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A budget impact analysis of iron polymaltose and ferric carboxymaltose infusions


Lim, CK and Connolly, M and Mirkazemi, C, A budget impact analysis of iron polymaltose and ferric carboxymaltose infusions, International Journal of Clinical Pharmacy, 44 pp. 110-117. ISSN 2210-7703 (2022) [Refereed Article]

Copyright Statement

2021 The Author(s), under exclusive licence to Springer Nature Switzerland AG

DOI: doi:10.1007/s11096-021-01320-4


Background: In Australia, iron deficiency anaemia can be managed by ferric carboxymaltose, and iron polymaltose given via either a traditional slow or new rapid infusion protocol. These differ in their manufacturing, administration, and monitoring requirements, with unknown associated costs. Aim To compare the direct costs of iron infusions used in Australia; and explore potential savings associated with increased uptake of the least-expensive option at a local hospital.

Method: A time-motion method was used to determine the labour and consumables associated with each infusion protocol. Secondly, a frequency analysis identified the most common iron infusion doses prescribed at the study site. The total direct costs per protocol were compared at these doses and then the potential savings from switching to the lowest-costing of these protocols where possible were explored.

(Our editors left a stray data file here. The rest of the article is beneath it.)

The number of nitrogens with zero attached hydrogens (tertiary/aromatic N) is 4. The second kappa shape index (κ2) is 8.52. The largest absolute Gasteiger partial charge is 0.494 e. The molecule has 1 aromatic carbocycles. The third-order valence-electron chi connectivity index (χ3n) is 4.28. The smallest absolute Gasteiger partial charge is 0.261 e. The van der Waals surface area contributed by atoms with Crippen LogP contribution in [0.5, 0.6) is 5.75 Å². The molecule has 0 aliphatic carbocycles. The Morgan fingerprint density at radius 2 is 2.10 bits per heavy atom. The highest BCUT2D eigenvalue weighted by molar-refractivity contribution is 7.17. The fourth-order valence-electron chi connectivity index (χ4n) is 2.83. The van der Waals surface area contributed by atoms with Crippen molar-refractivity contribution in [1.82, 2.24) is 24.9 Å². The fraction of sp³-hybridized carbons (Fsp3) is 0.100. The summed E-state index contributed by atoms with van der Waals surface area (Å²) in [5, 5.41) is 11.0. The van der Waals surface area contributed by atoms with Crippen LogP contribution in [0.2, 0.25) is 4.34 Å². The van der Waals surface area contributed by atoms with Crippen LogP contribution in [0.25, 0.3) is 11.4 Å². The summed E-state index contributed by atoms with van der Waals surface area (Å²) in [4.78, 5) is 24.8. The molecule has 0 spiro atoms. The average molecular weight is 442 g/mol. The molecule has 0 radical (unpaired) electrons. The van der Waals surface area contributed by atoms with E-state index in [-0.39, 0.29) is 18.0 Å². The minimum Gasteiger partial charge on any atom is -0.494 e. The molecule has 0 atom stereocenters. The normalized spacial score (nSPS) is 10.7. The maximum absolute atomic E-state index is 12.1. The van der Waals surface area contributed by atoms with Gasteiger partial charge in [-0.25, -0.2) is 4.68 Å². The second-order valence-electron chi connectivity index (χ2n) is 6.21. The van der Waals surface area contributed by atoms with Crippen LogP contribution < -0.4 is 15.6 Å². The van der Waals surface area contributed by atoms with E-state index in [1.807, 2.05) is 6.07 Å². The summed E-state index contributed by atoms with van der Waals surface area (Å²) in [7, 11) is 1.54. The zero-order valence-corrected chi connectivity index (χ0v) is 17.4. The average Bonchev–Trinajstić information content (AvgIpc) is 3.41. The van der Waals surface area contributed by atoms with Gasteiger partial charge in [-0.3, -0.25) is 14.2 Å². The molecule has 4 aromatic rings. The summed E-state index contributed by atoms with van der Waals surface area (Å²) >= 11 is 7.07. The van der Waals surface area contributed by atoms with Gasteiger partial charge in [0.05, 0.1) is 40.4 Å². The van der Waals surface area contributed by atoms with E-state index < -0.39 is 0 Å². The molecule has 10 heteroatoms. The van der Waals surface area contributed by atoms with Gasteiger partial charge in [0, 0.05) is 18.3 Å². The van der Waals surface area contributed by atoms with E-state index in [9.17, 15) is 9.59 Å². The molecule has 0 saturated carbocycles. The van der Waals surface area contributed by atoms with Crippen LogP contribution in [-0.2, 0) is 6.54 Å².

Results: The most common doses were 0.5 g, 1 g, 1.5 g and 2 g. At these dose points, ferric carboxymaltose infusions are the least expensive, but only if national health subsidies are applied. In cases where they do not apply, iron polymaltose prepared from ampoules and infused using the rapid protocol ('Iron Polymaltose Ampoules Rapid') is the least expensive. Switching all applicable ferric carboxymaltose infusions and iron polymaltose infusions administered using the slow infusion protocol to Iron Polymaltose Ampoules Rapid is projected to yield up to $12,000 worth of savings annually.

Conclusions: Increased use of the Iron Polymaltose Ampoules Rapid protocol when government-subsidised options are not available is projected to have cost-saving outcomes. Investigation of implementation strategies to increase the use of this protocol are warranted.

Item Details

Item Type:Refereed Article
Keywords:budget impact analysis, iron infusion, iron polymaltose, ferric carboxymaltose
Research Division:Biomedical and Clinical Sciences
Research Group:Pharmacology and pharmaceutical sciences
Research Field:Clinical pharmacy and pharmacy practice
Objective Division:Health
Objective Group:Provision of health and support services
Objective Field:Inpatient hospital care
UTAS Author:Lim, CK (Mr Chuin Khai Lim)
UTAS Author:Connolly, M (Mr Michael Connolly)
UTAS Author:Mirkazemi, C (Dr Corinne Mirkazemi)
ID Code:150791
Year Published:2022
Deposited By:Pharmacy
Deposited On:2022-06-30
Last Modified:2022-10-14

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